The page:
What To Do For Storm Damage Tree’s Repair

What To Do For Storm Damage Tree’s Repair

By: Nikki Tilley, Author of The Bulb-o-licious Garden

Assessing storm damage of trees can be a daunting task. However, what many people do not know is that most trees have their own unique healing abilities, which can take the worry (or necessity) out of any storm damage tree’s repair. Read on for more info on storm damage tree repair.

Tree Bark Damage

While most people begin to panic once there is noticeable tree bark damage, this doesn’t have to be the case. There is still hope for your tree and its overall survival depending on the amount of damage. Most minor damage can be easily fixed by removing injured tree bark. In some cases, as with large split branches or trunks that have not broken off, the tree can be braced.

In many instance, there’s no need to do anything. Trees have a natural defense against wounds and injury. While wounds will always remain on the tree, they will seal up on their own to prevent further decay, forming what is called a callus.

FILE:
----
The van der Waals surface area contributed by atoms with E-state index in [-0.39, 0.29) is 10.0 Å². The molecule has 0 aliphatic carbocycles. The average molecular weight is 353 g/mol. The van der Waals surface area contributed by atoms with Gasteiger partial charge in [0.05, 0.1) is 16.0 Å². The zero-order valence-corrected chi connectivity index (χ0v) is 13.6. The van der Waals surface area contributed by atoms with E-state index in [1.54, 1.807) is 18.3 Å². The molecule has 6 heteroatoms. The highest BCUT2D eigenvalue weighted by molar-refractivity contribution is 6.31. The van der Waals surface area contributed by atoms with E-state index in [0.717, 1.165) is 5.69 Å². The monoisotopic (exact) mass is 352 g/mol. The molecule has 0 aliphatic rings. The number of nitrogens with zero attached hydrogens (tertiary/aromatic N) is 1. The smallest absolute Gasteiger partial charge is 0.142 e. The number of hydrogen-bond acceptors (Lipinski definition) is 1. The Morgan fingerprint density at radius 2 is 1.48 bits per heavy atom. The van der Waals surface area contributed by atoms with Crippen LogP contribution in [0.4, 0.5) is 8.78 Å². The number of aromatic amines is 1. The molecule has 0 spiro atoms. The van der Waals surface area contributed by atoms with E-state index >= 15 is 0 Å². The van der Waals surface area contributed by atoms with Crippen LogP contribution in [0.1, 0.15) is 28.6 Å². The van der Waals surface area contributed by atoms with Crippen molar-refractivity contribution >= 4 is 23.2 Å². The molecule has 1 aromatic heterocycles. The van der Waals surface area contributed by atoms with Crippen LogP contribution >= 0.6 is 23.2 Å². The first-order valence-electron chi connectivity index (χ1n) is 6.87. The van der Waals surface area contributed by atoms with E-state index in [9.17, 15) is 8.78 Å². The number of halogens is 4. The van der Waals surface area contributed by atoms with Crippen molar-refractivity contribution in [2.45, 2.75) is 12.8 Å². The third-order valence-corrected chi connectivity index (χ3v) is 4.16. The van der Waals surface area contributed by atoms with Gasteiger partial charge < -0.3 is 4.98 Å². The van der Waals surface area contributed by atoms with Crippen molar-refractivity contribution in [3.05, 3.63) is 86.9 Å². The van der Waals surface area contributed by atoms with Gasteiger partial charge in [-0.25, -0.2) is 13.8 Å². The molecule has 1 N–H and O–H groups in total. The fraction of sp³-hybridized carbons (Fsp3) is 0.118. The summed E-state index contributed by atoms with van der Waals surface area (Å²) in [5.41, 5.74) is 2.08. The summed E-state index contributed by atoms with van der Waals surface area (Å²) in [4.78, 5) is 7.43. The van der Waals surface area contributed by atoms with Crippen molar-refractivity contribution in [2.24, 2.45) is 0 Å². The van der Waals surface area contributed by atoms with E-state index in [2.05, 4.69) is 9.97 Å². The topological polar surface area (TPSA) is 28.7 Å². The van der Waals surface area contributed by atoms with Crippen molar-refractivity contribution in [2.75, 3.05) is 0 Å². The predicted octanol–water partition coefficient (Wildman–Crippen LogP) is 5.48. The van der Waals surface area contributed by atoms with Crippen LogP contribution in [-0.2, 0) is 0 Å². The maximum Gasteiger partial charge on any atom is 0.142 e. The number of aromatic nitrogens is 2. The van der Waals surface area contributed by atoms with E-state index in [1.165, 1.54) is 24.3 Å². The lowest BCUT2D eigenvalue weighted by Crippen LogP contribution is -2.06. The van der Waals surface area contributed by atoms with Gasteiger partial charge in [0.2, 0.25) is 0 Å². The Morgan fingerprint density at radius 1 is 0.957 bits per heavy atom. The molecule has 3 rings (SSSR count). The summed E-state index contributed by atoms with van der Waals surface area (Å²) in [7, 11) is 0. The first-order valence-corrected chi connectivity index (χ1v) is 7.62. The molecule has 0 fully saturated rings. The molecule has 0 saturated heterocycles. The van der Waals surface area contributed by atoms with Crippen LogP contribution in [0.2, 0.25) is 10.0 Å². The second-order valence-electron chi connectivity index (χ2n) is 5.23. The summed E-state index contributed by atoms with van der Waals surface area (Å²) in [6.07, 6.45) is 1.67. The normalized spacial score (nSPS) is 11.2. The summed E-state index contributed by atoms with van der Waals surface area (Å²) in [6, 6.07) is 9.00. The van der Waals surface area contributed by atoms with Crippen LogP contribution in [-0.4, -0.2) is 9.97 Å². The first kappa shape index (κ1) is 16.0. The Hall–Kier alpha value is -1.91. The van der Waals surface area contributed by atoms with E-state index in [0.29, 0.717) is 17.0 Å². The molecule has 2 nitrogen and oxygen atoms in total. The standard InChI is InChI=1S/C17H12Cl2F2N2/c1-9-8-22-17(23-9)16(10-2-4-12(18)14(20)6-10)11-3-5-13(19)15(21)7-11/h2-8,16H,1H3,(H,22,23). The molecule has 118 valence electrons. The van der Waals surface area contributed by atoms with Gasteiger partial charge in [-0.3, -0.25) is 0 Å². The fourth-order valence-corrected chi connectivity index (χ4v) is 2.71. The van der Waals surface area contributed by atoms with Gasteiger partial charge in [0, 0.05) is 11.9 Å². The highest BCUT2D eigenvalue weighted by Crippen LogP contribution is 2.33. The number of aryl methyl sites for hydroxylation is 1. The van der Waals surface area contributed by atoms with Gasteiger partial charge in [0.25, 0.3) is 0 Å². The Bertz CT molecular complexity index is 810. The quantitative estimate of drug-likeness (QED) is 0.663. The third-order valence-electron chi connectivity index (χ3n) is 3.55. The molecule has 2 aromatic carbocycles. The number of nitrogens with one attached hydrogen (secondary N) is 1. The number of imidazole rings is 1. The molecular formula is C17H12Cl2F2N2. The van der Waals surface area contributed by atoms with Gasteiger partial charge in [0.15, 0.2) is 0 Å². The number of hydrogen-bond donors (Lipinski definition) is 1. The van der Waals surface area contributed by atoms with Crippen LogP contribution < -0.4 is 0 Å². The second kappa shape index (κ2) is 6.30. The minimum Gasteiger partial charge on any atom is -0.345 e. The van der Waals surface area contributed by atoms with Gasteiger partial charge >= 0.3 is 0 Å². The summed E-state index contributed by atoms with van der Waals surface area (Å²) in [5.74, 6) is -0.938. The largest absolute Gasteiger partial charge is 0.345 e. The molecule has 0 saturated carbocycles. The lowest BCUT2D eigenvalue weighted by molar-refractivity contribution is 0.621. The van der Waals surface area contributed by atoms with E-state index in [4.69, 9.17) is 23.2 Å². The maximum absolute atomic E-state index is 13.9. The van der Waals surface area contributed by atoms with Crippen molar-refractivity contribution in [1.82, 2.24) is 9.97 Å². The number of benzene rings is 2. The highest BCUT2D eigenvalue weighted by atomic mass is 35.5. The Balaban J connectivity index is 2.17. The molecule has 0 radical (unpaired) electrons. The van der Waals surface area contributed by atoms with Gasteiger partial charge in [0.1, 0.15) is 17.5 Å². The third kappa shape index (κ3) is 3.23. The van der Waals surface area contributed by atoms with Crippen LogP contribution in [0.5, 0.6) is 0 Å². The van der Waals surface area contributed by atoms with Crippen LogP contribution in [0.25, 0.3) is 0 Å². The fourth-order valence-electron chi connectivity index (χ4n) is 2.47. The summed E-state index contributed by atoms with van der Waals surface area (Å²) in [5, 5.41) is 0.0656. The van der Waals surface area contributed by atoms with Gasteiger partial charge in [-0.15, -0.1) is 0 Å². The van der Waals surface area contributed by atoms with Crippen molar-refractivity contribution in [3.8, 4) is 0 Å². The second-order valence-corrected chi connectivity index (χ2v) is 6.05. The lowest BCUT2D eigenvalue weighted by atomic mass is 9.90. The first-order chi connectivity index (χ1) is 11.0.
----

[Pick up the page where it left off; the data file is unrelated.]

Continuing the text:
What Do I Put on a Cut Tree Limb?

As trees, for the most part, are able to heal themselves, tree wound sealant and other tree wound dressings are oftentimes not necessary. Tree wound dressings, which are normally petroleum based, do not stop or prevent decay.

Likewise, tree wound sealants and paints are no longer recommended. In fact, tree wound sealants and tree wound dressings may actually interfere with the tree’s natural healing ability, making it difficult to form the life-saving calluses that help prevent decay or disease.

Storm Damage Tree’s Repair

There are typically three kinds of tree damage: branch wounds, trunk wounds and root wounds. Most branch wounds can be easily fixed with pruning. For instance, small trees or those with little damage can usually be taken care of with minor pruning of dead, dying or damaged limbs.

Larger trees, however, may require the advice of trained professionals, especially those with high-reaching limbs. Trees with severe tree bark damage, or trunk damage, may need to be removed.

The same goes for trees having significant root damage. Injured roots can weaken the foundation of trees, requiring prompt removal. Keep in mind that the use of appropriately sided pruning tools is important. That’s why the bigger jobs call for bigger equipment and knowledgeable tree cutters.